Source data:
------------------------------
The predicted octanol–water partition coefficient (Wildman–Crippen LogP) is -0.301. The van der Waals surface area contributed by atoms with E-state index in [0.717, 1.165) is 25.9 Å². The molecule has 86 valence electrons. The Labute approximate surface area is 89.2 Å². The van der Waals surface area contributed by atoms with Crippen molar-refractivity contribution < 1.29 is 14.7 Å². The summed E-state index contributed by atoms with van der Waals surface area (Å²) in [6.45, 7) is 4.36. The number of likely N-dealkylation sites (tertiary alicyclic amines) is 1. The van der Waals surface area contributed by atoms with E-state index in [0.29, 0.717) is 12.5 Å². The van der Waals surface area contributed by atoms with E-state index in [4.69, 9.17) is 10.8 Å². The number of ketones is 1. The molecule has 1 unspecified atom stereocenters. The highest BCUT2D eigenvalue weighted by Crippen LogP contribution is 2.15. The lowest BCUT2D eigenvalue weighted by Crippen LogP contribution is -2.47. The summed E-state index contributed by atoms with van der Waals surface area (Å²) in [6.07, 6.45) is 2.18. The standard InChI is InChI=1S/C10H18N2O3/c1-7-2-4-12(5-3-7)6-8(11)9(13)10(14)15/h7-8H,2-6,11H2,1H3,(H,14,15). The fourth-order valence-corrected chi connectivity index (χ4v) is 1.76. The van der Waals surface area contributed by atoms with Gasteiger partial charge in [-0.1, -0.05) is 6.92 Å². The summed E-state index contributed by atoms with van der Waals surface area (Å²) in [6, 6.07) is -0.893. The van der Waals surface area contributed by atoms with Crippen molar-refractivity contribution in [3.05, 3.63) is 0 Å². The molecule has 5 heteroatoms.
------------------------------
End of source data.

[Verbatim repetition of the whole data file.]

The predicted octanol–water partition coefficient (Wildman–Crippen LogP) is -0.301. The van der Waals surface area contributed by atoms with E-state index in [0.717, 1.165) is 25.9 Å². The molecule has 86 valence electrons. The Labute approximate surface area is 89.2 Å². The van der Waals surface area contributed by atoms with Crippen molar-refractivity contribution < 1.29 is 14.7 Å². The summed E-state index contributed by atoms with van der Waals surface area (Å²) in [6.45, 7) is 4.36. The number of likely N-dealkylation sites (tertiary alicyclic amines) is 1. The van der Waals surface area contributed by atoms with E-state index in [0.29, 0.717) is 12.5 Å². The van der Waals surface area contributed by atoms with E-state index in [4.69, 9.17) is 10.8 Å². The number of ketones is 1. The molecule has 1 unspecified atom stereocenters. The highest BCUT2D eigenvalue weighted by Crippen LogP contribution is 2.15. The lowest BCUT2D eigenvalue weighted by Crippen LogP contribution is -2.47. The summed E-state index contributed by atoms with van der Waals surface area (Å²) in [6.07, 6.45) is 2.18. The standard InChI is InChI=1S/C10H18N2O3/c1-7-2-4-12(5-3-7)6-8(11)9(13)10(14)15/h7-8H,2-6,11H2,1H3,(H,14,15). The fourth-order valence-corrected chi connectivity index (χ4v) is 1.76. The van der Waals surface area contributed by atoms with Gasteiger partial charge in [-0.1, -0.05) is 6.92 Å². The summed E-state index contributed by atoms with van der Waals surface area (Å²) in [6, 6.07) is -0.893. The van der Waals surface area contributed by atoms with Crippen molar-refractivity contribution in [3.05, 3.63) is 0 Å². The molecule has 5 heteroatoms.